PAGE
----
II. ANALYSIS

         Special litigation committees serve an important function; they "promote confidence in the integrity of corporate decision making by vesting the company's power to respond to accusations of serious misconduct by high officials in an impartial group of independent directors."[11] A well-functioning, well-advised special litigation committee, "whose fairness and objectivity cannot reasonably be questioned," can serve to "assuage concern among stockholders" that the company's litigation assets are being managed properly.[12] For this reason and others, the proper use of the special litigation committee device is to be encouraged.

         Once the board forms a special committee, this court typically (but not always) grants a stay of litigation to afford the committee time to determine whether the derivative action should be prosecuted.[13] With that said, before this court will bless a special litigation committee's existence, and make accommodations to allow it to work, the court must first be satisfied the committee has been properly constituted. This threshold question has been called here.

         A. Special Litigation Committees in the Alternative Entity Context

         Under the seminal Zapata v. Maldonado, even a conflicted corporate board can wrest control of a derivative claim from a stockholder by establishing a committee of independent directors to investigate the claim and determine whether to prosecute it.[14] Zapata rests on a cornerstone of our corporate law. The board of directors of a Delaware corporation is vested by statute with the authority to manage the business and affairs of the corporation.[15] This authority includes the authority to delegate decision making to committees comprised of fewer than all members of the board.[16] Thus, when the board confronts a conflict of interest among some of its members, the board may make decisions on the subject of the conflict by appointing a committee of independent directors empowered to act for the entire board.[17]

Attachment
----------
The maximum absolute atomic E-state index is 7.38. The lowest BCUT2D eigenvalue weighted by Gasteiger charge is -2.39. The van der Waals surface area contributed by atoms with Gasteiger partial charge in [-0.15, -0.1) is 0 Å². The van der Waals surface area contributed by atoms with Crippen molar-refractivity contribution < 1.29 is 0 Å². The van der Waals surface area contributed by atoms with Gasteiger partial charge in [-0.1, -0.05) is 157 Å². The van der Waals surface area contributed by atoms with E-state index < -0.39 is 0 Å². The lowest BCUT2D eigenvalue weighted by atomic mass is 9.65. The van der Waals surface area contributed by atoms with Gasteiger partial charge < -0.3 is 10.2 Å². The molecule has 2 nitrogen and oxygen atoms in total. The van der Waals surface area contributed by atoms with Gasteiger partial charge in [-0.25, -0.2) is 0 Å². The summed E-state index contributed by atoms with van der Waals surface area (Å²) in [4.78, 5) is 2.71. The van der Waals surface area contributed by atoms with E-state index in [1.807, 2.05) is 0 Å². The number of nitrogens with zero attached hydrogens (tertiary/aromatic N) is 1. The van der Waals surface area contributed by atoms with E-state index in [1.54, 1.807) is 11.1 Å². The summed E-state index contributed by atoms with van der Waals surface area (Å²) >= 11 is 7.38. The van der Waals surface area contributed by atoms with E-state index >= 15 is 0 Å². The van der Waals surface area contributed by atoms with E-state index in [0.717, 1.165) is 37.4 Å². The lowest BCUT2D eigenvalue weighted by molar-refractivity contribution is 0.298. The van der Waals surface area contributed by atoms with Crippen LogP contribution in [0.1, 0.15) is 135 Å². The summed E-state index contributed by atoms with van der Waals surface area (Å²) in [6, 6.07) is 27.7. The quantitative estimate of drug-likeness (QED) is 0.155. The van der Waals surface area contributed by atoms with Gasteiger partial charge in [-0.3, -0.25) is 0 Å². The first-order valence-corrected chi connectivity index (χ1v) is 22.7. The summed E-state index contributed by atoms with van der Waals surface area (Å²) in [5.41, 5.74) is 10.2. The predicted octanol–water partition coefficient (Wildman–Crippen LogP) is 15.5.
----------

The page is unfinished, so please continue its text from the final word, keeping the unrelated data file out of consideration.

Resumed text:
The Zapata special litigation committee framework, as a general matter, can serve its intended purpose in the partnership context.[18] The constitutive documents of the typical limited partnership will vest the general partners with broad authority to manage and control the business and affairs of the limited partnership.[19] Under 6 Del. C. §§ 17-1001-03, this authority can include the right to determine whether to prosecute derivative actions.[20] And, under 6 Del. C. § 17-403(c), unless otherwise restricted in the partnership agreement, the general partner has "the power and authority to delegate" management rights to "agents, officers, and employees of the general partner or the limited partnership."[21] But, just as the special litigation committee of a corporate board must be independent to be effective under Zapata, so too must the special litigation committee of the general partner of a limited partnership be independent if it is to perform its mandate properly and with binding effect.[22]

         In assessing board level conflicts in the corporate context, this court "counts heads" among the individual members of the board to assess whether a majority of its members are, or are not, conflicted.[23] Accordingly, because "the problem [of a conflicted board] is one of member disqualification, not the absence of power in the board," a special litigation committee of independent board ...